This is an improvement on the 1st level feature Wrath of the Storm

The Tempest Cleric’s 1st level feature, Wrath of the Storm says:

Also at 1st level, you can thunderously rebuke attackers. When a creature within 5 feet of you that you can see hits you with an attack, you can use your reaction to cause the creature to make a Dexterity saving throw. The creature takes 2d8 lightning or thunder damage (your choice) on a failed saving throw, and half as much damage on a successful one.

You can use this feature a number of times equal to your Wisdom modifier (a minimum of once). You regain all expended uses when you finish a long rest.

The 6th level Thunderbolt Strike feature synergizes well with this feature, allowing you to deal damage and push the creature away from you with your reaction. You can even use channel divinity to make it deal 16 damage.

This can be especially useful for kiting creatures with multi attack. If a creature expends all of its movement to reach you, then hits you with its first attack, you can use your reaction to push the creature out of reach, so that it is unable to make any further attacks.

Since class features do not assume you will be given any magic items or play a certain race, it seems this is the canonical intended function of this ability.

Ask your DM if you can swap some spells on your spell list.

If you want more flexibility here, I recommend just working with your DM on swapping out some of your existing spells for more lightning damage spells. The DMG says this is okay:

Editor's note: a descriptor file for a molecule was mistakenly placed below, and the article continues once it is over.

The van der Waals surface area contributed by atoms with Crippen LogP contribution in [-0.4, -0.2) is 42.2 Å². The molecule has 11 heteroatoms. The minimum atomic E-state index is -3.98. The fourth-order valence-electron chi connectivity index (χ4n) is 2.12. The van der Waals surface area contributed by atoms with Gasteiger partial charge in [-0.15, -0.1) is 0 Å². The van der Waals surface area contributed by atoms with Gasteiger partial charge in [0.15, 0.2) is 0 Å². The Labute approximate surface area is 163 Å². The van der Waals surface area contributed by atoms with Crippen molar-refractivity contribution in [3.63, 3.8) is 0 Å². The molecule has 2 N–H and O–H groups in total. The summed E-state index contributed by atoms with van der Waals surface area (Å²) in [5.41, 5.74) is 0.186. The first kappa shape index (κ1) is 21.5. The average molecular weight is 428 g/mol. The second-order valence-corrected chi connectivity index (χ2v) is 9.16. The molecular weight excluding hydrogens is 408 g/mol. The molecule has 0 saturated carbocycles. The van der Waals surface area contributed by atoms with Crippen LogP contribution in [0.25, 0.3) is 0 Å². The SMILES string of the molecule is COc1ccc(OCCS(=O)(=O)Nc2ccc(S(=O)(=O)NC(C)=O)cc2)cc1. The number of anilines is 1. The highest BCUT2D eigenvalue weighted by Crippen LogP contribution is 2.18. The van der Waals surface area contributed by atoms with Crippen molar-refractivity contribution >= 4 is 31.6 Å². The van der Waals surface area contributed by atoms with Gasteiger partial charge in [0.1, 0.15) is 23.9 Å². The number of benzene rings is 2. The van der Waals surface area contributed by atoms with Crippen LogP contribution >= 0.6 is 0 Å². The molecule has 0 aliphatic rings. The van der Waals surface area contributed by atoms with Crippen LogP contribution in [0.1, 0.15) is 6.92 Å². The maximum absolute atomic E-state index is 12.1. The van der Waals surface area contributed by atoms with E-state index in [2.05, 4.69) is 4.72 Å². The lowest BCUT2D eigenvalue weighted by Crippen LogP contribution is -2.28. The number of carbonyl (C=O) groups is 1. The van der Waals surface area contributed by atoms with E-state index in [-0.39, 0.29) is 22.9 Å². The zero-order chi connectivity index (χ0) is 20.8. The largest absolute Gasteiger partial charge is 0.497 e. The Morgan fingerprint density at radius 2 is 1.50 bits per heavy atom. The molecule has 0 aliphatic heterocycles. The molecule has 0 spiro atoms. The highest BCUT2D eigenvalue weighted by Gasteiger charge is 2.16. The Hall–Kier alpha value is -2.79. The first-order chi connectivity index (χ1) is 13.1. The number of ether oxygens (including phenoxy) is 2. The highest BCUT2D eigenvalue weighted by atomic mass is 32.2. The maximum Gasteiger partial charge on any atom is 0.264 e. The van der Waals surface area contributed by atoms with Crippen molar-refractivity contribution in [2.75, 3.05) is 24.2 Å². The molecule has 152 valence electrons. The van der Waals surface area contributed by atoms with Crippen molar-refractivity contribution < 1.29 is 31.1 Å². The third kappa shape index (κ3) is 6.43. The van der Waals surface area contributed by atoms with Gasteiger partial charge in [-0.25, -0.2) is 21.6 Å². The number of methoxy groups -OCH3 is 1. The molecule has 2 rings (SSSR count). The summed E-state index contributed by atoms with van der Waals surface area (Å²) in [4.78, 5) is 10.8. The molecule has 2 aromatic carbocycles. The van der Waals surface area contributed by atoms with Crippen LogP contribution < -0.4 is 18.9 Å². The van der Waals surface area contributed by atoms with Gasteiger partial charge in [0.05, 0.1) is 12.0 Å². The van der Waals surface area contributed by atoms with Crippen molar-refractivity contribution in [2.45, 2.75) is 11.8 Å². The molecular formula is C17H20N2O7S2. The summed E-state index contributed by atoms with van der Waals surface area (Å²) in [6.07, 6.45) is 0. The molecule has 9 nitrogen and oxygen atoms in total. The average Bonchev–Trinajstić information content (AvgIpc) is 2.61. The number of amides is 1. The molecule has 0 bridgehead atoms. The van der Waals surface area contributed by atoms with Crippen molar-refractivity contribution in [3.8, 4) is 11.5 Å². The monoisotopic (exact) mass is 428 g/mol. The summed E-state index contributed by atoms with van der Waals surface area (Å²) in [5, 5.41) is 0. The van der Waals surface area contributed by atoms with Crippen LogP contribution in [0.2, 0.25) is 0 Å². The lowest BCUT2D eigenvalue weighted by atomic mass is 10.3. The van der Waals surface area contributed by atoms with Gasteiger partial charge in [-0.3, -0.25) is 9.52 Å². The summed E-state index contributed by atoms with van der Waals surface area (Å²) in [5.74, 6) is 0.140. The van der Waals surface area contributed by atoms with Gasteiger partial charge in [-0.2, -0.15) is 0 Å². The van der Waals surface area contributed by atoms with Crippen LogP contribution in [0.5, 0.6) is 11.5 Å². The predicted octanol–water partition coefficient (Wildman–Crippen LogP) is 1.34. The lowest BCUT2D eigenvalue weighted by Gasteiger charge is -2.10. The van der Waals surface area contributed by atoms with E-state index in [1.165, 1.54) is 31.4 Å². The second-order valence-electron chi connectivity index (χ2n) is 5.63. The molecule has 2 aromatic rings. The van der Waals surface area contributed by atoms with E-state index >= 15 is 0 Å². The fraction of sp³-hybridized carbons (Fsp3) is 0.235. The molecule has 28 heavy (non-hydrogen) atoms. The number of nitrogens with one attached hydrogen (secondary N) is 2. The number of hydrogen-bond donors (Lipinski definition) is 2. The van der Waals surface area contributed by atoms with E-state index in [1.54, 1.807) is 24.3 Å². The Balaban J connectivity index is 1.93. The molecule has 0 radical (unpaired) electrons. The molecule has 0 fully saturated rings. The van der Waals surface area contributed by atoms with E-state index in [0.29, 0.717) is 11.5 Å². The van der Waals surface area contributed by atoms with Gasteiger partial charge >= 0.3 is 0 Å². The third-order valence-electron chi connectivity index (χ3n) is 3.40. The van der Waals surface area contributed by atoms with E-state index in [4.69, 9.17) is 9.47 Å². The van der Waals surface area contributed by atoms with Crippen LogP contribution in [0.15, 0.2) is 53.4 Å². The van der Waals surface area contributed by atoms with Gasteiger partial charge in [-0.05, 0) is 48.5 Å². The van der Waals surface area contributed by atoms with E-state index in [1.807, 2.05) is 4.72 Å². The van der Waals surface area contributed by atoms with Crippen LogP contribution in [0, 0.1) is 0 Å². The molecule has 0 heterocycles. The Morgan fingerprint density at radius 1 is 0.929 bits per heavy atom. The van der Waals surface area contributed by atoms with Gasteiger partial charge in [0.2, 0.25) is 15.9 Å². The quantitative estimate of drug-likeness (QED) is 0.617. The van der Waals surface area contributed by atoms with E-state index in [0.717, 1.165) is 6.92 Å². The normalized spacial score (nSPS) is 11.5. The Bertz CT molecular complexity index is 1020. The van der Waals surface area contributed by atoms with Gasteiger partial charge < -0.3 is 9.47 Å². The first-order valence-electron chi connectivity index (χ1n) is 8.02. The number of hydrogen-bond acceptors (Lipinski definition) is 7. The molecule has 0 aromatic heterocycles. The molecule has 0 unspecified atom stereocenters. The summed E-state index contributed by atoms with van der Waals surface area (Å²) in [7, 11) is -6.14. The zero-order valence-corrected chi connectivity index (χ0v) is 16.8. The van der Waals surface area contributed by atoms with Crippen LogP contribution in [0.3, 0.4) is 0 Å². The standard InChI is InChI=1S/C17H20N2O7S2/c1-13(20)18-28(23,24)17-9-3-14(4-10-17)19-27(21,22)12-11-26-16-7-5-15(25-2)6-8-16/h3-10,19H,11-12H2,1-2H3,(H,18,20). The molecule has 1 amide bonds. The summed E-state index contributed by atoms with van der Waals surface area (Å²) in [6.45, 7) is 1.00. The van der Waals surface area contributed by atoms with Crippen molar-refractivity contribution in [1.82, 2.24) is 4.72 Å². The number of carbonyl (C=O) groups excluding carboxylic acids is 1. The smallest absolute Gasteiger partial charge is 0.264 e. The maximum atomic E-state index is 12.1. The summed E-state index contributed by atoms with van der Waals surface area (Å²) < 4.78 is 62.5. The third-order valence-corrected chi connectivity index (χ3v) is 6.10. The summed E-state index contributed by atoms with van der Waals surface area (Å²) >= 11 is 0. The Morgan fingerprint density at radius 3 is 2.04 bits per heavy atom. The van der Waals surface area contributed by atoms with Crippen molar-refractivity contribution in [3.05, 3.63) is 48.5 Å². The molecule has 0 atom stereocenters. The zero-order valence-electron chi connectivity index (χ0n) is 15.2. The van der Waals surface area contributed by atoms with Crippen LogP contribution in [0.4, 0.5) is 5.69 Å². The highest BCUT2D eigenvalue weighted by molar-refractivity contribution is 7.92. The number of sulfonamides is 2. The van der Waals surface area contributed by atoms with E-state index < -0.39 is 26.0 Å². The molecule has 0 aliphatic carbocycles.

Modifying a class’s spell list usually has little effect on a character’s power but can change the flavor of a class significantly. In your world, paladins might not swear their oaths to ideals, but instead swear fealty to powerful sorcerers. To capture this story concept, you could build a new paladin spell list with spells meant to protect their masters, drawn from the sorcerer or wizard lists. Suddenly, the paladin feels like a different class.

This shouldn’t make your Tempest Cleric feel like anything other than a Tempest cleric. It just gives the cleric more of what it should have had to begin with.

\$\endgroup\$
3
  • 1
    \$\begingroup\$ While the DMG thinks swapping is ok, it's probably worth mentioning, this answer does not think so: rpg.stackexchange.com/a/170371/51849 \$\endgroup\$
    – findusl
    Feb 21 at 21:46
  • 2
    \$\begingroup\$ @findusl That answer is specifically referring to a domain spell swap, which is more powerful because clerics prepare domain spells for free. Modifying the cleric’s spell list (as the DMG suggests) is a different kettle of fish (IMHO). \$\endgroup\$ Feb 22 at 17:21
  • 2
    \$\begingroup\$ For the swapping: I'm pretty certain that the "it doesnt matter" was done without accounting for any synergies like this. Giving a 6th level tempest cleric more lightning-based spells is a clear cut buff. That is not to say it shouldn't be done but it's not as irrelevant as the DMG states there, because the first sentence is just flat out untrue: "usually has little effect on a character’s power ". In this case it would be a significant buff \$\endgroup\$
    – Hobbamok
    Feb 23 at 9:34
6
\$\begingroup\$

As a pure cleric, without multiclass dips, start as a High Elf which lets you add Shocking Grasp or Lightning Lure.

If you don't mind a multiclass dip though, even a single level of Storm Sorcerer, or Wizard, expands your choices significantly.

\$\endgroup\$

You must log in to answer this question.

Not the answer you're looking for? Browse other questions tagged .